Using a novel debt enforcement index reflecting legal and economic characteristics directly relating to resolving insolvency across the world, we document that bank loan terms are more stringent (larger interest rate spread, higher collateral requirement, more covenants) in countries with weaker debt enforcement. The effect is more prominent when creditor rights are better protected and debtors are exposed to higher fundamental and informational risks. Improved enforcement has real effects of reducing borrowers’ covenant violation and enhancing their preference for bank funding. Lenders’ syndicates become more concentrated as loan contract enforceability deteriorates. A difference-in-differences analysis of insolvency resolution reforms worldwide confirms the cross-country evidence.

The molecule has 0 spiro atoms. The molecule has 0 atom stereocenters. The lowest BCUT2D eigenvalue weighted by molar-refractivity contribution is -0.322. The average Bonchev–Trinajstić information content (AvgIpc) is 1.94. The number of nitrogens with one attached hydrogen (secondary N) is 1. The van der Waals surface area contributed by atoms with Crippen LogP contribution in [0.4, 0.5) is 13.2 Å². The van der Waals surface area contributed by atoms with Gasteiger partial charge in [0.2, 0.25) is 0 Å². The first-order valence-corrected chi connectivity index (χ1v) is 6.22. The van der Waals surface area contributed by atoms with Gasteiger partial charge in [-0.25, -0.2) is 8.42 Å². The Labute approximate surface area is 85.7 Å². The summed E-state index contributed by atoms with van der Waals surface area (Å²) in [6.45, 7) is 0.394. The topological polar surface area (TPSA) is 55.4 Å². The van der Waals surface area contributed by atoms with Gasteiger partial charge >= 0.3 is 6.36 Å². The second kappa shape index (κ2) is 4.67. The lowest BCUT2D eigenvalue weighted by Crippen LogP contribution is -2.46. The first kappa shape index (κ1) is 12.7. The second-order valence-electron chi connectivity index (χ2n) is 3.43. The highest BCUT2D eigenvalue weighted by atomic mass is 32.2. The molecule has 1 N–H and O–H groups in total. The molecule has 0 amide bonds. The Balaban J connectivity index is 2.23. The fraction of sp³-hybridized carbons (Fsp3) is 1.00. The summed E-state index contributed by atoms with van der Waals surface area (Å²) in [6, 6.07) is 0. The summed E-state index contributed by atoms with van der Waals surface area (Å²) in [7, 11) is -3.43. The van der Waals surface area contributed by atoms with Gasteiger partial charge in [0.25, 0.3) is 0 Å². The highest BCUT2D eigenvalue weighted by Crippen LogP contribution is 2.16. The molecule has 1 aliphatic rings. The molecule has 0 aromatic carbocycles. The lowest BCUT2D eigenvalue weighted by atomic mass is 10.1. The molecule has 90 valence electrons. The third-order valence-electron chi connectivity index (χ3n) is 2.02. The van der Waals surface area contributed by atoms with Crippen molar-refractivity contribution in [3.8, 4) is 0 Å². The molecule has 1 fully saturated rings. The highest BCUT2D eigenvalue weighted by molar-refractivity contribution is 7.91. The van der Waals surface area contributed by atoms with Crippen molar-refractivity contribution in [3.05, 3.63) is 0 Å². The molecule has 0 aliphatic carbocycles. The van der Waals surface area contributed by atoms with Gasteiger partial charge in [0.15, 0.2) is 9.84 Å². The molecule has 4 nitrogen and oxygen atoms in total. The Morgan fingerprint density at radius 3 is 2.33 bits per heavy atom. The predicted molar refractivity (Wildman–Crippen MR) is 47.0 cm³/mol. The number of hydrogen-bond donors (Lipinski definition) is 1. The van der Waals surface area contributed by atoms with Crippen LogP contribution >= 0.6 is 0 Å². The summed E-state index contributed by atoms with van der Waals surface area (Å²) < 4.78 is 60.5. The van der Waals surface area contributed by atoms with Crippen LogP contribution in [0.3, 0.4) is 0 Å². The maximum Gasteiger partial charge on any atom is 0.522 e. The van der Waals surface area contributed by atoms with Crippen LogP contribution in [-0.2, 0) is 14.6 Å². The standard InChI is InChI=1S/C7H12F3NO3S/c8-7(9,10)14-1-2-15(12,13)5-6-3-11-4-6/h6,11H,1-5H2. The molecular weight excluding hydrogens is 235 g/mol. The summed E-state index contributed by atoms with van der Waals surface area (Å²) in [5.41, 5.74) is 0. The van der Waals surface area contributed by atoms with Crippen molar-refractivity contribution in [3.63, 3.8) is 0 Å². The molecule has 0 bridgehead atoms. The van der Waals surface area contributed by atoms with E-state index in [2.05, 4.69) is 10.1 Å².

Bibliographical noteThis article is based on a paper that received the “Best Paper” award at the 8th conference of the World Accounting Frontiers Series (WAFS). Chong Wang acknowledges research supports from the Social Science Youth Program of Fujian Province (No. FJ2018C036) and School of Accounting and Finance, Hong Kong Polytechnic University. Yanchao Wang acknowledges research support from the Natural Science Foundation of China (No. 71972194). Feng (Harry) Wu acknowledges research support from Department of Accountancy, Faculty of Business, Lingnan University. All errors are our own.
- Debt enforcement
- bank loan contracting
- insolvency practice